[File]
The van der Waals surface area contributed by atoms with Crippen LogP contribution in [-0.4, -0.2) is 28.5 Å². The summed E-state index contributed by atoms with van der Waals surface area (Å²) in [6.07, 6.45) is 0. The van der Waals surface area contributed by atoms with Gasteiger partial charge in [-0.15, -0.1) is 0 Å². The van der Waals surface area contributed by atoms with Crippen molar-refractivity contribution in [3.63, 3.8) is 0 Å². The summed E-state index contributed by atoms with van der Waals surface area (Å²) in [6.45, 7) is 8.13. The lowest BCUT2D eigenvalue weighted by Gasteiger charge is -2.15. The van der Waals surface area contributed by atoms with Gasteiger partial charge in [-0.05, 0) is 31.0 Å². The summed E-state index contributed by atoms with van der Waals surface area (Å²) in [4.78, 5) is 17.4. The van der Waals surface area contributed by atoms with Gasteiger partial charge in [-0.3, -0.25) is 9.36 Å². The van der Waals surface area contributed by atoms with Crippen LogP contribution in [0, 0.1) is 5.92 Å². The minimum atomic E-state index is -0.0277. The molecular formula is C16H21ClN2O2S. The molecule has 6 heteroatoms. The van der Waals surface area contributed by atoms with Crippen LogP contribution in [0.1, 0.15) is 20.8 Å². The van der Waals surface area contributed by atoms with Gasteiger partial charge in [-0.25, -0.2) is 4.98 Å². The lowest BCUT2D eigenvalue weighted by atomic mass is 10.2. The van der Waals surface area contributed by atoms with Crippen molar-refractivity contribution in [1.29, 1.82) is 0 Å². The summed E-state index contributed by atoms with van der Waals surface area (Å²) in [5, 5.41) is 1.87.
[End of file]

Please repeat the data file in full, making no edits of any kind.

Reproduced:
The van der Waals surface area contributed by atoms with Crippen LogP contribution in [-0.4, -0.2) is 28.5 Å². The summed E-state index contributed by atoms with van der Waals surface area (Å²) in [6.07, 6.45) is 0. The van der Waals surface area contributed by atoms with Gasteiger partial charge in [-0.15, -0.1) is 0 Å². The van der Waals surface area contributed by atoms with Crippen molar-refractivity contribution in [3.63, 3.8) is 0 Å². The summed E-state index contributed by atoms with van der Waals surface area (Å²) in [6.45, 7) is 8.13. The lowest BCUT2D eigenvalue weighted by Gasteiger charge is -2.15. The van der Waals surface area contributed by atoms with Gasteiger partial charge in [-0.05, 0) is 31.0 Å². The summed E-state index contributed by atoms with van der Waals surface area (Å²) in [4.78, 5) is 17.4. The van der Waals surface area contributed by atoms with Gasteiger partial charge in [-0.3, -0.25) is 9.36 Å². The van der Waals surface area contributed by atoms with Crippen LogP contribution in [0, 0.1) is 5.92 Å². The minimum atomic E-state index is -0.0277. The molecular formula is C16H21ClN2O2S. The molecule has 6 heteroatoms. The van der Waals surface area contributed by atoms with Crippen LogP contribution in [0.1, 0.15) is 20.8 Å². The van der Waals surface area contributed by atoms with Gasteiger partial charge in [-0.25, -0.2) is 4.98 Å². The lowest BCUT2D eigenvalue weighted by atomic mass is 10.2. The van der Waals surface area contributed by atoms with Crippen molar-refractivity contribution in [1.29, 1.82) is 0 Å². The summed E-state index contributed by atoms with van der Waals surface area (Å²) in [5, 5.41) is 1.87.